Facebook issued a challenge to the Australian government on Wednesday after the latter announced about considering new law, which would make social media platforms pay for news content. While the government has been contemplating this law for some time now, it seems the chances to approve it increased. The tech giant counteracted to gain the upper hand even though the Australian lawmakers are still discussing various possibilities.
While Facebook aimed to show Australia what it would lose without its platform, it seems the company has overplayed its hand. Banning all Australian news content from its platform has taken the budding conflict to a whole new level. There’s the possibility that other countries will follow Australia’s lead purely on principle to prove that social media giants can’t control or influence them.
Facebook’s founder’s bold move to impose a news blackout in one country could easily make politicians worldwide rethink how they regulate such companies.
In its quest to prove Australians wrong, the company blocked not only media organizations but government health websites, as well. As a result, the country’s access to up-to-the-minute information about coronavirus and other health emergencies was suddenly not available on Facebook.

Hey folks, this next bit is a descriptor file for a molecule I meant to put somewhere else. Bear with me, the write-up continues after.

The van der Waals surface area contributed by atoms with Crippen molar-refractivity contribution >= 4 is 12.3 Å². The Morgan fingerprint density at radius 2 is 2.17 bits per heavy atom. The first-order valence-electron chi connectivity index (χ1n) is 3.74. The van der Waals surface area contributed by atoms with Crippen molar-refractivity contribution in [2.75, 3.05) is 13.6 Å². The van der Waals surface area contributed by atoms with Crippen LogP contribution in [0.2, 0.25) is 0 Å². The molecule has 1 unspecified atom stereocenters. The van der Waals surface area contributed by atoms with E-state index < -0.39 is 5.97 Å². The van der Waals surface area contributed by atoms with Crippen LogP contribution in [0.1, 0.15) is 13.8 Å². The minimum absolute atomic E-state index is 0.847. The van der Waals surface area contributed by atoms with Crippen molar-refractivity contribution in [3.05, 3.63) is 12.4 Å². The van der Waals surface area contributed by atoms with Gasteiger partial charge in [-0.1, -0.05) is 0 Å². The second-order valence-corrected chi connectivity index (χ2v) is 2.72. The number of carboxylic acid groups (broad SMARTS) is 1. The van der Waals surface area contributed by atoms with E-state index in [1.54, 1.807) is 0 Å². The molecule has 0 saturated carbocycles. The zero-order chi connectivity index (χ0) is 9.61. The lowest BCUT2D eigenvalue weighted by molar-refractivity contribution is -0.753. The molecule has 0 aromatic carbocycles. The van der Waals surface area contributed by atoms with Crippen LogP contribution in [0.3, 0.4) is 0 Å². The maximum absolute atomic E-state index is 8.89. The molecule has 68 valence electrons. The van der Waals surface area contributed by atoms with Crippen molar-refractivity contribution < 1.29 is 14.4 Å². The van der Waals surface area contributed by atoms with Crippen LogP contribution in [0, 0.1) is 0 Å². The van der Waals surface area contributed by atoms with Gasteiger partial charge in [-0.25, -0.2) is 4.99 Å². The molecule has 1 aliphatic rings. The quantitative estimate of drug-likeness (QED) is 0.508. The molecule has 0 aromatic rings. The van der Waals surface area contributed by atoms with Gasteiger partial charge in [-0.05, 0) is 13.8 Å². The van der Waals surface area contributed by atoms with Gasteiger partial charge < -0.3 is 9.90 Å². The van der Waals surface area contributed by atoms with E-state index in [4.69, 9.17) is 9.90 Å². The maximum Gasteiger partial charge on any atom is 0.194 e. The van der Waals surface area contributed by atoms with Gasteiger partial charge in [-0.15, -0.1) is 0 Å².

After that move, the company faced a wave of outrage, not just from Australian politicians and newspapers but around the world.
United States’ Democratic Congressman David Cicilline declared that Facebook was not compatible with democracy. He added that threatening to bring an entire country to its knees was the social media giant’s ultimate admission of monopoly power.
Furthermore, Julian Knight MP, who chairs the Commons media select committee in the U.K., announced that Facebook was behaving like a bully.
How will other countries counter Facebook’s actions?
While other countries may not go as far as Australia, which demanded tech firms pay up for the privilege of sharing a news link, they may find other ways to take the company at the task.
Many governments were already concerned about how their newspapers have seen advertising revenues fade away in the online era. They may feel that it’s time to show they can also be tougher on the tech giants.
However, not everyone agrees that Australia has got the right approach. Sir Tim Berners-Lee has been concerned about the company’s failure to fight the spread of disinformation.
He thinks that if the idea of forcing tech giants to pay for certain links spread worldwide, it could make the internet as we know it today unworkable.
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